In 1858 the
Land owners were subject to military service in the Ottoman Army
opposition to official regulations from the
of taxes and registration fees to the
- The registration process itself was open to manipulation.
"We have found that a large number of stateless Arabs migrated to the Mandatory Areas after the Liberation in 1918 and establishment of the Mandate in search of gainful employment. So in essence they are squatters and as in most civilized countries of the world you cannot stay on land that is not legally yours.” World War I left
Palestine, especially the countryside, deeply impoverished. Palestine's fellahin, the country's tenant peasant farmers, who did not hold ownership of their land or homes but were servants of absentee landlords who resided in Beirutand Damascus, comprised over two-thirds of the indigenous Arab population.” Sir Ronald Henry Amherst Storrs, the first British military governor of Jerusalem.
- Mulk = private or allodial land (held in absolute ownership).
- Miri =
feudal or State land, but can also specifically refer to vacant State
land. A sub-category of the same is mahlul, or what is defined as escheated State land. Most Ottoman registrations of miri (usufruct) titles existing in usufruct State Palestineare based on a presumed or lost grant.
- Waqf = allodial land in mortmain tenure, being land assured to pious foundations or revenue from land assured to pious foundations; also usufruct State land of which the State revenues are assured to pious foundations.
- Matruka = communal profits-à-prendre land, being land subject to public easements in common, or servitude State land.
- Mewat = dead and undeveloped land.
It was widely known fact that throughout the pre-1947 "Mandated Areas" that Jewish buyers preferred land free of tenant farmers.These absentee Arab land owners"effendis" would go so far as to actively expel tenant farmers off the plot he wished to sell without paying their "Fellachim\serfs" any compensation beforehand as to make it a more attractive purchase.
Conversely, "The Jews ... have in many cases paid displaced cultivators generous pecuniary compensation ..."
"They [Jews] paid high prices for the land, and in addition they paid to certain of the occupants of those lands a considerable amount of money which they were not legally bound to pay." a quote from the "The Report on Immigration, Land Settlement and Development, commonly referred to as the Hope Simpson Enquiry or the Hope Simpson Report" dated October 1, 1930, but was released on October 21, 1930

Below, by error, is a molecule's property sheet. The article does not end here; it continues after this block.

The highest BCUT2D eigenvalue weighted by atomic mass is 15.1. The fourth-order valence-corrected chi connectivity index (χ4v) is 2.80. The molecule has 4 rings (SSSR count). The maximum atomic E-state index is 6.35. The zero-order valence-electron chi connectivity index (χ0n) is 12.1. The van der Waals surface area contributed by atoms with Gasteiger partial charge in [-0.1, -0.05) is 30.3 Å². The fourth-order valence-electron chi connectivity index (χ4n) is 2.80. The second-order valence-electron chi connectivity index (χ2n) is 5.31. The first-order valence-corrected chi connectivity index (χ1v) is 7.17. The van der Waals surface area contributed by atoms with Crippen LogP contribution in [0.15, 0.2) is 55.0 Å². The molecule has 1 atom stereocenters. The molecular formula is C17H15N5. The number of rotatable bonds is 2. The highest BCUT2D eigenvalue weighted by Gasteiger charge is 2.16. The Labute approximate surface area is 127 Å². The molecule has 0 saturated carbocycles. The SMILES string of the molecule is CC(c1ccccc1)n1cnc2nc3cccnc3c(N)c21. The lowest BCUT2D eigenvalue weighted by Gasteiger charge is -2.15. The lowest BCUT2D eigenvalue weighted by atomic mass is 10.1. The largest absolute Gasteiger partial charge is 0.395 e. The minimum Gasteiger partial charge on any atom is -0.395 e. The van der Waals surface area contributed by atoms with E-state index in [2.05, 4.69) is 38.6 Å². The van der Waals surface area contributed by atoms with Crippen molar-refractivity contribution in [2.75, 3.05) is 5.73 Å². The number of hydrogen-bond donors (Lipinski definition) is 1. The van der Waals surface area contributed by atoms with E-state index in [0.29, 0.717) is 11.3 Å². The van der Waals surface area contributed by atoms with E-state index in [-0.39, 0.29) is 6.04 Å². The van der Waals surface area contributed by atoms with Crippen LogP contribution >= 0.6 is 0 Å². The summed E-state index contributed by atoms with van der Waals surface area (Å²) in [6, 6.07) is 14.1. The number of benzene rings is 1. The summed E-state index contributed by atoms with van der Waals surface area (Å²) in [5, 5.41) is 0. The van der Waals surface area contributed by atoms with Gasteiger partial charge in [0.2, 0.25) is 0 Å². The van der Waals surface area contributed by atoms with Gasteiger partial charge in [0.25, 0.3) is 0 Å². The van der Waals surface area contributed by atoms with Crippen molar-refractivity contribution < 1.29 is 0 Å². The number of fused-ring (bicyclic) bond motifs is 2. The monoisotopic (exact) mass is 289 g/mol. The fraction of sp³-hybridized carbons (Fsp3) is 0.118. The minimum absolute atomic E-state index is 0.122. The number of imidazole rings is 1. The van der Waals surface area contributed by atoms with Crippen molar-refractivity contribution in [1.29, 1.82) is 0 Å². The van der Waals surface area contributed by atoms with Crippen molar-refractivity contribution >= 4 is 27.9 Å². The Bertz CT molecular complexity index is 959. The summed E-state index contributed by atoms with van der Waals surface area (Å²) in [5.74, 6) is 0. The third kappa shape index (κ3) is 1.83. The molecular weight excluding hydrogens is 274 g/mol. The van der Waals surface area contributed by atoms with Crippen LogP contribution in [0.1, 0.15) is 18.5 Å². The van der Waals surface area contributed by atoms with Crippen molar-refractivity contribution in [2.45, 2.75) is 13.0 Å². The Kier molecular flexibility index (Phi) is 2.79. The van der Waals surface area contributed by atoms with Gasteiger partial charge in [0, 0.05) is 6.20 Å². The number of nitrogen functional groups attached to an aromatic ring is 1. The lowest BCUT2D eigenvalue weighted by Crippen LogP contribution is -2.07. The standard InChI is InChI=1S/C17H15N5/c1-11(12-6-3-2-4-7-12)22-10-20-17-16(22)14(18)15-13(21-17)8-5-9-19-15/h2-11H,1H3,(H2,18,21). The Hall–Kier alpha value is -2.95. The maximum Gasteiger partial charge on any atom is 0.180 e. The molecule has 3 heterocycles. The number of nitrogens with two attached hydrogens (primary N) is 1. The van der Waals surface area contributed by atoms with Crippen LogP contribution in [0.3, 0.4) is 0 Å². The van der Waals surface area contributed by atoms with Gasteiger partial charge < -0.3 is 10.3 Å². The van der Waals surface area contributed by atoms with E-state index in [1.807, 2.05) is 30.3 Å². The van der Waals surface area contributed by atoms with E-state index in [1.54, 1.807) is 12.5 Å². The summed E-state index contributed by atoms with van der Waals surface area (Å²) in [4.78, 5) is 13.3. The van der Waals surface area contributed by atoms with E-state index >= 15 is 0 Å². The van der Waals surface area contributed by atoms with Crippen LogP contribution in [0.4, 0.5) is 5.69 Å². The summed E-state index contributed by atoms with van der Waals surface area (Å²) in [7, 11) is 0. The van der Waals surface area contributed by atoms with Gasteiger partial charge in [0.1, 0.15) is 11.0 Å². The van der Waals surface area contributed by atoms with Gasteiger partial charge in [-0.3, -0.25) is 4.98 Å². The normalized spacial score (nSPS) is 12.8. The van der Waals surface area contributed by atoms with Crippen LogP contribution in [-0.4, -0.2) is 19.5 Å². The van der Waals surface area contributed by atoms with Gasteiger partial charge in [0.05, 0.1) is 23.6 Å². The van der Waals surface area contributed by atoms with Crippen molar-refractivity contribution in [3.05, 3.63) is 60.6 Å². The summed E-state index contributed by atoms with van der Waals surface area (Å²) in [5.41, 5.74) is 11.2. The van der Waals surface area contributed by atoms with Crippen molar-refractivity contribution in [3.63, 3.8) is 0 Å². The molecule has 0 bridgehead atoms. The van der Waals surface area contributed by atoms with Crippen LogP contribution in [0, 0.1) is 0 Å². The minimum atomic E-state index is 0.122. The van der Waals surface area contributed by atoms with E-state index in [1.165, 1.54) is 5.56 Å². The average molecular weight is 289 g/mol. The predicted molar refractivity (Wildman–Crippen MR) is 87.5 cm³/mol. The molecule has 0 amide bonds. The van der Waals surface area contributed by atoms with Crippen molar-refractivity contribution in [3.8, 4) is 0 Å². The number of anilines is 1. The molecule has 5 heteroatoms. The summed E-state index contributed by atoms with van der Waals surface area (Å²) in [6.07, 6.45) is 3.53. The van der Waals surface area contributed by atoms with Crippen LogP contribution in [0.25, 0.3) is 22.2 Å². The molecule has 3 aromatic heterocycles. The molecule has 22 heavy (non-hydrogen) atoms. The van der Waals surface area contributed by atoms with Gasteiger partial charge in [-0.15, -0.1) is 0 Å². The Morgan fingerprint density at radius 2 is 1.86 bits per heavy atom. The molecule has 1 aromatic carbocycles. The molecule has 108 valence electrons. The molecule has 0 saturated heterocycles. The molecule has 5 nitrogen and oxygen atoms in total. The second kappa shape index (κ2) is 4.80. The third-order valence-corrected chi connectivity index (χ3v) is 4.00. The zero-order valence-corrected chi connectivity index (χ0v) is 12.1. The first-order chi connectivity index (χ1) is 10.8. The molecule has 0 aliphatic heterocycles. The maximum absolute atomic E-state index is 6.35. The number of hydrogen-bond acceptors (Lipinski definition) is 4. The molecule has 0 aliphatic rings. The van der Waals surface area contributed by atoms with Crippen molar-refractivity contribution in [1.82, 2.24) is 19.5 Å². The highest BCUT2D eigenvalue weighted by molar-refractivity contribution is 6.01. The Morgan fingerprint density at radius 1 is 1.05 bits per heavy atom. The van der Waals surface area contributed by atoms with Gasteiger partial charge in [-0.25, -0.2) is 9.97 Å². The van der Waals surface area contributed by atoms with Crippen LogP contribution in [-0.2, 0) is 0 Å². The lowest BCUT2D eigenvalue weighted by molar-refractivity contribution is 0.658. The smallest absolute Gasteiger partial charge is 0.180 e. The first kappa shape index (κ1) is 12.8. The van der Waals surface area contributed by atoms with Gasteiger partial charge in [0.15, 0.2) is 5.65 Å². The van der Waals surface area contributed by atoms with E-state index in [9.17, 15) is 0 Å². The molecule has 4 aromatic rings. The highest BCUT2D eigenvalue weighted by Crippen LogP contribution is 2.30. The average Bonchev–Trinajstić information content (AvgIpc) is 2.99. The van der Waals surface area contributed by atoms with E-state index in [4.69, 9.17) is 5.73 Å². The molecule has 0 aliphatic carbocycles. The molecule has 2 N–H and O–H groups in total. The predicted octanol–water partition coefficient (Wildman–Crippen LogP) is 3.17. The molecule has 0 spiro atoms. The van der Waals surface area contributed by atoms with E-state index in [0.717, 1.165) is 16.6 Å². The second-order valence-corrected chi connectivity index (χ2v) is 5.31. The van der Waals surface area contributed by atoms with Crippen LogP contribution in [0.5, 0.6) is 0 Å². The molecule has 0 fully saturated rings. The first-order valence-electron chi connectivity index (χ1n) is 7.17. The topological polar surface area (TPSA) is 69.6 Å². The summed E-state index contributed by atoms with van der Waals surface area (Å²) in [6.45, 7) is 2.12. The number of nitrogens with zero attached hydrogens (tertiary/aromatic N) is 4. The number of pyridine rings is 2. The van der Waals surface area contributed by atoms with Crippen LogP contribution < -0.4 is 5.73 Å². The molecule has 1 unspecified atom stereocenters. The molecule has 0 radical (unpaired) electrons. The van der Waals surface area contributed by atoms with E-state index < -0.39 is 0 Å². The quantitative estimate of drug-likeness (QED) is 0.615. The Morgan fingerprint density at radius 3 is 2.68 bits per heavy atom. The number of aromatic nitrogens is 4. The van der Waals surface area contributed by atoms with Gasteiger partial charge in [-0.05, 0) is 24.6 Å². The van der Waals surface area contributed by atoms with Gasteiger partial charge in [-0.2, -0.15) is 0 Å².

"In those instances where as a result of such transactions Arab tenant-farmers were displaced (on one year's notice), compensation in cash or other land was paid, as required by the 1922 Protection of Cultivators Ordinance; the Jewish land-buying associations often paid more than the law required" (Pollack and Boehm, The Keren Kayemeth Le-Israel). Of 688 such tenants between 1920 and 1930, 526 remained in agricultural occupations, some 400 of them finding other land (Palestine Royal Commission Report, 1937, Chapter 9, para. 61).The 1945 UN estimate shows that Arab ownership of arable land was on average 68% of a district, ranging from 15% ownership in the Beer-Sheba district to 99% ownership in the Ramallah district. This data cannot be fully understood without comparing them to those of neighboring countries: in
"The total area of land in Jewish possession at the end of June 1947, amounted to 1,850,000Dunams, of these 181,100 Dunams had been obtained through concessions from the Palestinian Government, and about 120,000 Dunams had been acquired from Churches, from foreign companies, from the Government otherwise than by concessions, and so-forth. It was estimated that 1,000,000 Dunams and more, or 57 per cent, had been acquired from large Arab landowners, and if to this we add the lands acquired from the Government, Churches, and foreign companies, the percentage will amount to seventy-three. From the “Fellachim” (peasants\serfs) there had been purchased about 500,000 Dunams, or 27 per cent, of the total acquired. The result of Jewish land acquisitions, at least to a considerable part, was that properties which had been in the hands of large and medium owners were converted into holding of small peasants." A. Granott in The Land System in
Palestine(Eyre and Spottiswoode, London, 1952, p. 278),
Many Arab inhabitants during the Ottoman Turkish Empire and Mandate hid or lied to not have to pay taxes and thereby did not admit to ownership. Many -whole, primarily Moslem -villages were virtual "serfs" or indentured servants to wealthy absentee land owners residing in